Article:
Simon and I sit in a meeting with the Kings palliative care team, the Marsden outreach pain management team, community nurses, and our CNS at Kings and talk about the future. No one mentions the year 4 syllabus, state versus independent, whether or not she should have extra spelling lessons this term, which clubs to do and what options we were considering for secondary. She doesn't have that future any more. Instead they talk about a home visit to assess the house and decide which room to put Rose in. HER ROOM I scream in my head. They talk about hospital beds, commodes, slides to get her in and out of wheelchairs, locked medical 'toolboxes' which the community nurses will have codes to, the legal requirement that Rose is seen fortnightly by a doctor because we will have controlled drugs in the house in order to avoid a post mortem, the fact that Rose's details will be on the 999 system at all times and on and on. Oh my lovely girl, I think, I know you love the limelight but this time I really think you've overdone it.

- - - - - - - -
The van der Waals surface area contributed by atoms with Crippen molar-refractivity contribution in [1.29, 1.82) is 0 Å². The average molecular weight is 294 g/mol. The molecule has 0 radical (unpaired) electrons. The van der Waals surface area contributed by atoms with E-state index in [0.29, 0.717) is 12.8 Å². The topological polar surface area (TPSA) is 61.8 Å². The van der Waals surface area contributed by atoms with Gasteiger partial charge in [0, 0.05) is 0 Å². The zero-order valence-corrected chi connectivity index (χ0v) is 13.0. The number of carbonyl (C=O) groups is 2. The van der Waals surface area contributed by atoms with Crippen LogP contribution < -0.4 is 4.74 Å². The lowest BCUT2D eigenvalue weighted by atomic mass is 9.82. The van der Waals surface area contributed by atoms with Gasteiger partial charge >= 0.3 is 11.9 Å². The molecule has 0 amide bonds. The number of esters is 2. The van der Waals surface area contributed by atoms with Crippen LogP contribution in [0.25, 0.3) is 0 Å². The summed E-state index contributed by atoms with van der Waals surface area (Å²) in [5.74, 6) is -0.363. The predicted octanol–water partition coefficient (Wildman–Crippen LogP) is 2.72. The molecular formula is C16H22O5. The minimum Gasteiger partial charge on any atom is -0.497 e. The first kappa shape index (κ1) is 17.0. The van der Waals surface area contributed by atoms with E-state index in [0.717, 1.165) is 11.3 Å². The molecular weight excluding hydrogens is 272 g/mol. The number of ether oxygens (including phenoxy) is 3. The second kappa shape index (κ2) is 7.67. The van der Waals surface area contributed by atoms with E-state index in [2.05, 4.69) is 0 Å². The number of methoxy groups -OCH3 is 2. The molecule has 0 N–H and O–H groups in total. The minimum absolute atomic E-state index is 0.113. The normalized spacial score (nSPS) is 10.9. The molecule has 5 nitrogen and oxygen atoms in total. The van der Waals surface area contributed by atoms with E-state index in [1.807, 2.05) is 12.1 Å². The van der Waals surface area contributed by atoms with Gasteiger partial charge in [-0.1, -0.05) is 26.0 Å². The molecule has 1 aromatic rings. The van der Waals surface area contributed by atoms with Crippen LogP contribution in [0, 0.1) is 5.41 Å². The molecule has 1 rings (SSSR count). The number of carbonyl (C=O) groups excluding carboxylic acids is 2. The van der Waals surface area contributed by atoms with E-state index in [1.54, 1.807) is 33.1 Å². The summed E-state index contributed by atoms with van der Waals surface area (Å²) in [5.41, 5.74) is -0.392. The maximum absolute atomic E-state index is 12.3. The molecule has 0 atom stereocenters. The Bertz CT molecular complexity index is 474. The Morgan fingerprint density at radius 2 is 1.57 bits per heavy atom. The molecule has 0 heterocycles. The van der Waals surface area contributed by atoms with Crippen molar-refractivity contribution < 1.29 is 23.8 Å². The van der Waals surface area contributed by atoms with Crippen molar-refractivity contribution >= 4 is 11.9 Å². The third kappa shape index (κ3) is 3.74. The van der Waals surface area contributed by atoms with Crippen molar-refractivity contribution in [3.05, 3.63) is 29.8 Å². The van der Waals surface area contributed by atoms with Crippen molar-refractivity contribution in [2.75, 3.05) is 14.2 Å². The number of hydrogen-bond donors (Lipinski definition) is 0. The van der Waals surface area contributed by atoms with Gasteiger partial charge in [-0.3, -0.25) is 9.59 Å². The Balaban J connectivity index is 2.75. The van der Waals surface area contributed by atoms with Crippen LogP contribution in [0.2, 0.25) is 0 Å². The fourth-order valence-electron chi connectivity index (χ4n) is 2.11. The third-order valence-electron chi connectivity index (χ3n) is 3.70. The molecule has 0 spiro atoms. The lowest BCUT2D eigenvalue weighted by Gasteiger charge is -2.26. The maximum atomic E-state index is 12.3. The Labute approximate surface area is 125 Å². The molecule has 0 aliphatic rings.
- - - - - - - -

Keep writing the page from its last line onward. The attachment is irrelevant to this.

I drift in and out of the conversation but it goes on - we are handed leaflets with phone numbers on, emergency pain team contacts, hospice newsletters with smiling dying children on the cover, a brochure called When Your Child's Cancer Cannot be Cured (which at no point surprisingly suggests putting a pillow over their face and handing yourself in at the local police station) and finally it draws to a close.
We get it. Rose is going to die.